VERBUND demands: No further reduction of CO2 certificates
VERBUND demands that a stop be put to the further reduction of its share of CO2 certificates. General Director Hans Haider comments: "Otherwise, we will be faced with a threat to not just power plant projects, but Austria's electricity supply from its own resources, meaning that our country might, as a consequence, become even more dependent on electricity imports in the future. Which, however, would only result in a shift of the CO2 Problem abroad."
In NAP 1 (National allocation plan) from 2005 to 2007, the VERBUND thermal power subsidiary VERBUND-Austrian Thermal Power GmbH & Co KG (ATP) received 3.3 million t. of CO2 certificates. In NAP 2, valid from 2008 to 2012, this amount was reduced by no less than 25 %, to barely 2.8 million t. The fact that the certificate amount allocated at that time did not suffice is unequivocally substantiated by the figures: All in all, ATP had to acquire an additional 781,000 t. of CO2 certificates from abroad, amounting to costs of 17 million Euro. By comparison, some energy suppliers and industrial businesses were able to sell their certificates even with a profit.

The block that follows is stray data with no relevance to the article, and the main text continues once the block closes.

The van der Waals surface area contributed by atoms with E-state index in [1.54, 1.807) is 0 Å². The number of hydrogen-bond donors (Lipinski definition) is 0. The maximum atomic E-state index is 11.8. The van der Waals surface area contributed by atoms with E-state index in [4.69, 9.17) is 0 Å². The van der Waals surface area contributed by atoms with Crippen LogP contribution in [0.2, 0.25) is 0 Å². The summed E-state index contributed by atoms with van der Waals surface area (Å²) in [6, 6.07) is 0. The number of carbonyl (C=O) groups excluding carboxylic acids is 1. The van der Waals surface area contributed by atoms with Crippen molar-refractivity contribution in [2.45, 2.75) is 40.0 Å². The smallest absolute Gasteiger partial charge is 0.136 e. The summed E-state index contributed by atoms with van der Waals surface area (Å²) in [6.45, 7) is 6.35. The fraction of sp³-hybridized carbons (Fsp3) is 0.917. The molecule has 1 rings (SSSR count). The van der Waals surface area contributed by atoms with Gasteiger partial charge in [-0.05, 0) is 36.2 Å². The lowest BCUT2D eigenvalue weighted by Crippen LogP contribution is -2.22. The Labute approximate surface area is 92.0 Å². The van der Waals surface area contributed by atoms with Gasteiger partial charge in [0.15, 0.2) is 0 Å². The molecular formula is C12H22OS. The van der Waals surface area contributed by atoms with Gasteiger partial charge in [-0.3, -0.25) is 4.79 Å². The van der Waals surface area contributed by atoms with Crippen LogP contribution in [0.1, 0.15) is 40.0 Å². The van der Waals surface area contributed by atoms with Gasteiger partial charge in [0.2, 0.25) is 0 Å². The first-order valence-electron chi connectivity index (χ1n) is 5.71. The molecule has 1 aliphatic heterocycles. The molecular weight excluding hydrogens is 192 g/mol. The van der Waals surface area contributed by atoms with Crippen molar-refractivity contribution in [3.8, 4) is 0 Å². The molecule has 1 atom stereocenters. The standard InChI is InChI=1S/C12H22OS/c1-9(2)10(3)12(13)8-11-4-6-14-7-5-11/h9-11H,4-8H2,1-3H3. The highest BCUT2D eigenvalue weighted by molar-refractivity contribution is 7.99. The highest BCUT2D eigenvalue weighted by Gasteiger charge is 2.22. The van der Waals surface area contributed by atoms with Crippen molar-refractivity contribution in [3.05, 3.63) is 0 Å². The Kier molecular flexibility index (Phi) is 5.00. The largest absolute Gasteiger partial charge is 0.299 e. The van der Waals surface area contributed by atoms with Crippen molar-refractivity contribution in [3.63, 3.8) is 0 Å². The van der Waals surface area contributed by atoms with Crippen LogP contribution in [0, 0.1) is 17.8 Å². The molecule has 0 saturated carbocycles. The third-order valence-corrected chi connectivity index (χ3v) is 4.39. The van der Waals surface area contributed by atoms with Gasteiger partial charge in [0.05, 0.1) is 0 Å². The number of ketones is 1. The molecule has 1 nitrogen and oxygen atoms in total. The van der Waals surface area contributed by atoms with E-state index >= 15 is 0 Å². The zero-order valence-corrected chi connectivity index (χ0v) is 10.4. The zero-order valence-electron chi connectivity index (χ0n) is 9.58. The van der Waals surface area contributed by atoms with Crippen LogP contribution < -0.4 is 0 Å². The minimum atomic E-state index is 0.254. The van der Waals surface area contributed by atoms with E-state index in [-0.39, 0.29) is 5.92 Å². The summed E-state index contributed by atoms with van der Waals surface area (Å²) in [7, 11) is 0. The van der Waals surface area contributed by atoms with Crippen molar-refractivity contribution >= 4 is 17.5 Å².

Haider now urgently warns of a further reduction of CO2 certificates for VERBUND. "This would jeopardize planned investments in the amount of at least 650 million Euro." These include, above all, the Mellach and Klagenfurt projects. Those natural power plants are to generate both electricity and heat at half the CO2 emissions of a comparable coal-fired power plant .
Electricity from both projects is urgently needed especially in the low-generation region of Southern Austria. And district heating would prevent the accumulation of CO2 in the supplied households and reduce the fine dust problem. Haider criticizes: "With our planned investments in thermal power plants, we at VERBUND are making an active effort to contribute to climate protection. However, our commitment does not appear to be appreciated."
VERBUND currently generates 85 % of its electricity form domestic hydropower. Modern natural gas power plants are to account for the remainder of necessary power supplies in the future. Haider says: "If these investments are placed in jeopardy, Austria will, in the medium to long term, only have the option of total dependence on electricity imports. In this case, nobody can accuse the electricity industry of shifting the climate problem abroad. Politics alone will have to be held responsible."